Wednesday, January 21, 2015


Check out this tutorial to learn how to configure an old router to expand the wireless in your home, garage, pole barn, or greenhouse. I have used this process for many years both professionally and in my own home. This is a great use for that older router that you may have replaced with a new one or picked up from a garage sale or resale shop. Routers have become almost disposable after a few years so they come cheap. The newer routers will offer a better wireless extension and also better security so if you can find one that is at least 2007 or newer that is preferred.


Using an old router to expand your network is a cheap and easy way to at least double the wireless range in your home. It is also a great way to get wireless to outbuildings or other areas that are outside of your home's wireless signal. This method does require that you have an Ethernet cable run from your main wireless router in your home to the location where you would like to setup the second router (access point). In our home I have one wireless access point configured on each floor and staggered from one end of the home to the other. This means that no matter where I ma in the house I can always connect to a nearby access point and have full signal strength. No buffering, no lag, and in most cases speeds as fast as a wired Ethernet connection.


Here are the basic steps to follow but I would recommend watching the accompanying video to fully understand the process.


1. Reset router to factory default settings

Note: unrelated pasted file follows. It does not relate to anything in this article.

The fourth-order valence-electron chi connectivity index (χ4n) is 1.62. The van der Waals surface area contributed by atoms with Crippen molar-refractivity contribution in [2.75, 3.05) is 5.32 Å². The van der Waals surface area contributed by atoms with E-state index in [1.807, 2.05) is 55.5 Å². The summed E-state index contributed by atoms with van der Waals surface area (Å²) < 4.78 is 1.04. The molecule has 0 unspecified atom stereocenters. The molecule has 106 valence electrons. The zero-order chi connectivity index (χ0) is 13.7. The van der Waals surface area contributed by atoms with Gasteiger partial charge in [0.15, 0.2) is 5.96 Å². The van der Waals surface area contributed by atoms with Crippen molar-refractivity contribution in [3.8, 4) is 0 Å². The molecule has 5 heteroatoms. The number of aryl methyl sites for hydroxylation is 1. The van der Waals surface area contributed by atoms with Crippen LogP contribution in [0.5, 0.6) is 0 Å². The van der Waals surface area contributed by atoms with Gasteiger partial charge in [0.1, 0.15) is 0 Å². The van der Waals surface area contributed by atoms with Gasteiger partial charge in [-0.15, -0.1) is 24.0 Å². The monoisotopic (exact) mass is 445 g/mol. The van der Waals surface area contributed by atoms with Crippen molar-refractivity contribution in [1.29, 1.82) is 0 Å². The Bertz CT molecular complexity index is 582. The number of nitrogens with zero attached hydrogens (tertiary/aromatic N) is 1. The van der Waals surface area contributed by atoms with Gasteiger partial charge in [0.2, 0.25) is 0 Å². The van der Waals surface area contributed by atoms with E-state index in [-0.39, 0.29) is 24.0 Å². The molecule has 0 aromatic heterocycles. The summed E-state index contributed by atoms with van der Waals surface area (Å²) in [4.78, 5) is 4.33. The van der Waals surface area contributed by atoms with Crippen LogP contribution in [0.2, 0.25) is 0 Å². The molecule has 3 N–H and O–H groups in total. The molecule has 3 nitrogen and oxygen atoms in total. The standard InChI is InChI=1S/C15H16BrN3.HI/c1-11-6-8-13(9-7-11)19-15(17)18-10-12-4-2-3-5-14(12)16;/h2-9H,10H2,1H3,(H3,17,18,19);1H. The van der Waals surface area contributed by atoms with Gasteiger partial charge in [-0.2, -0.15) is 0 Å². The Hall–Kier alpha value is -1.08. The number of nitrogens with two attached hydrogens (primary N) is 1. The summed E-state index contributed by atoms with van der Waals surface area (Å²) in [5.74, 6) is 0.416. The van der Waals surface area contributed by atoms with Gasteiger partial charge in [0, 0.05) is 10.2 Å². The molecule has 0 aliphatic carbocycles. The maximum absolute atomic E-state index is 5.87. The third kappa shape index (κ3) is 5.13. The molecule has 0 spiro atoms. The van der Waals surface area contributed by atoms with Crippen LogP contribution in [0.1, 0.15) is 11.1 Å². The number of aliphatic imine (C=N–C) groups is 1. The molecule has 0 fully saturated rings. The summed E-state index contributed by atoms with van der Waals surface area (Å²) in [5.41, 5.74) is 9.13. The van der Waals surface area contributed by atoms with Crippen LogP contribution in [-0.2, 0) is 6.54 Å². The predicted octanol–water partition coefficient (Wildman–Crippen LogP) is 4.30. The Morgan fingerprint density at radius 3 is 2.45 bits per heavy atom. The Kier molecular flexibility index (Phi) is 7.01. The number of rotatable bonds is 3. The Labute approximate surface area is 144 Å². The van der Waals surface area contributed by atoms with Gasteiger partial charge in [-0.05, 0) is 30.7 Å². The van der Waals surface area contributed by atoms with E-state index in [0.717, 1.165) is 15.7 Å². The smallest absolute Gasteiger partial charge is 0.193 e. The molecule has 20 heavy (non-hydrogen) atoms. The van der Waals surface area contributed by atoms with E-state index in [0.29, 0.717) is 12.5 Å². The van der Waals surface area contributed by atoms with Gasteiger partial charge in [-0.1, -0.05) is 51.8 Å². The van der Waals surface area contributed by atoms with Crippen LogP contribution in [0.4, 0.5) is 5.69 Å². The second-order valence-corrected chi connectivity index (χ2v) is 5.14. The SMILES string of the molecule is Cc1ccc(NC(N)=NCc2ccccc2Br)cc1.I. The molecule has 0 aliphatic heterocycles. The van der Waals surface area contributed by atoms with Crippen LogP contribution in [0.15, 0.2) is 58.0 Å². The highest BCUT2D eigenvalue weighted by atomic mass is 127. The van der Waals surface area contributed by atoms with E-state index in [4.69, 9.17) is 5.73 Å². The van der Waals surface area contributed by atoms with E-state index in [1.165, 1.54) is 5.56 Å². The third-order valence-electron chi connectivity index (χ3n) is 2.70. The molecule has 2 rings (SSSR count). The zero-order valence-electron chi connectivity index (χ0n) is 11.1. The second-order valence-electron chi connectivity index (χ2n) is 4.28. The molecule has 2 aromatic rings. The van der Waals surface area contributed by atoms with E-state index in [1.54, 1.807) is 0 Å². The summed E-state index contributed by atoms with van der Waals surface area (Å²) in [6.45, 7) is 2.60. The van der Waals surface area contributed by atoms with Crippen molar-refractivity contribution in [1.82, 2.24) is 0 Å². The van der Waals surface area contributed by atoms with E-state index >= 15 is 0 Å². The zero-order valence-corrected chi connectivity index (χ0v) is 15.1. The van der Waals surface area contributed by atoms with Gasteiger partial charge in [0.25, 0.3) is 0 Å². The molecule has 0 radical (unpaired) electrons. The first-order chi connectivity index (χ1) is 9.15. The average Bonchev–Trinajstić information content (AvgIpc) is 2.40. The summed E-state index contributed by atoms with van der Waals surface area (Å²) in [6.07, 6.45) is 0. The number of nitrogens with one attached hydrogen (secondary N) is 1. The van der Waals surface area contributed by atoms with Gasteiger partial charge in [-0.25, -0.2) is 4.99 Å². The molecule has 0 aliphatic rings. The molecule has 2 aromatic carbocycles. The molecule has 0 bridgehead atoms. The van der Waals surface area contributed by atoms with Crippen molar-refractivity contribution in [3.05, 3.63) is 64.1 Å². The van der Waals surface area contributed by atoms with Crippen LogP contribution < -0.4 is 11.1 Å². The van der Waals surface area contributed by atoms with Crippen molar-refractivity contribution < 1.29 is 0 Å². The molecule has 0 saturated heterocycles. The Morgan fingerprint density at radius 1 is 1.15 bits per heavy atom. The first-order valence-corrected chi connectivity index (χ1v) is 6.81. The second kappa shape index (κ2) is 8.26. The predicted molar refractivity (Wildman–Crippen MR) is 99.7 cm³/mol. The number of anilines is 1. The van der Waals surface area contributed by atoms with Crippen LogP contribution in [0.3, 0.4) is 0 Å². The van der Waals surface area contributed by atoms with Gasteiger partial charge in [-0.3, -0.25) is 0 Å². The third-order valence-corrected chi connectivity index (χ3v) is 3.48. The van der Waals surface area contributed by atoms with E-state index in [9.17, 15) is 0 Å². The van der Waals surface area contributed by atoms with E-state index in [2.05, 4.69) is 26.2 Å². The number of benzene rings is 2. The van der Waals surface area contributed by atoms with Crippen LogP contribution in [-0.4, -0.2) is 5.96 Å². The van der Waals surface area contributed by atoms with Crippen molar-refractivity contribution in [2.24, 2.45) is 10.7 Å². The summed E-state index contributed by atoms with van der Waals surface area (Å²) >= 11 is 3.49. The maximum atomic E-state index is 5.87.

2. Take note of your current network configuration (192.168.1.X
3. Create a new ip address for the access point 192.168.1.220 (example)
4. plug a computer into the newly reset router
5. log into the router using the default ip - normally 192.168.1.1
6. Configure the wireless network name and security
7. Turn off DHCP (take away the router's ability to assign ip addresses)
8. Configure the router to the previously picked ip address - 192.168.1.220 (example)
9. Connect the router to an Ethernet cable coming from your main router.

Tip - Do not use the "WAN" port at all on this new access point.


Now I know that someone is going to say it so I will answer this question up front. Yes, you can just plug the router into your existing setup using the WAN port on the second router without changing any settings on the router. This will work in most cases however you are setting yourself up for problems down the road as this is not the correct way to configure a second wireless router on an existing network. This is what is called double NAT or network address translation and is like having a double firewall. This will not allow any computers connected to the secondary router to communicate with wireless printers, other computers, will block many gaming sites, vpn's and other connections. Although it is easier and may work for basic internet browsing it will be slower and will cause other issues down the road.



 
 
 

5 comments :

  1. Do you use the same name and password for the new access point (s) or do you need to use different ones?

    ReplyDelete
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  3. Hi,
    I watched your post on re-configuring an old router into an access point and I'm getting stuck at the point where I plug into my lap top, disconnected from all wired/wireless connections to isolate the old router. I plug in 192.168.1.1 and it won't pull up the security window to login to the router. I've tried 3 different browsers and 3 different ethernet cables in all the LAN ports; none of the numbers associated with the LANs light up when I plug into them. I've even factory-reset the router 3x, but still no access. What do you suggest?

    Thx,
    Mike

    ReplyDelete
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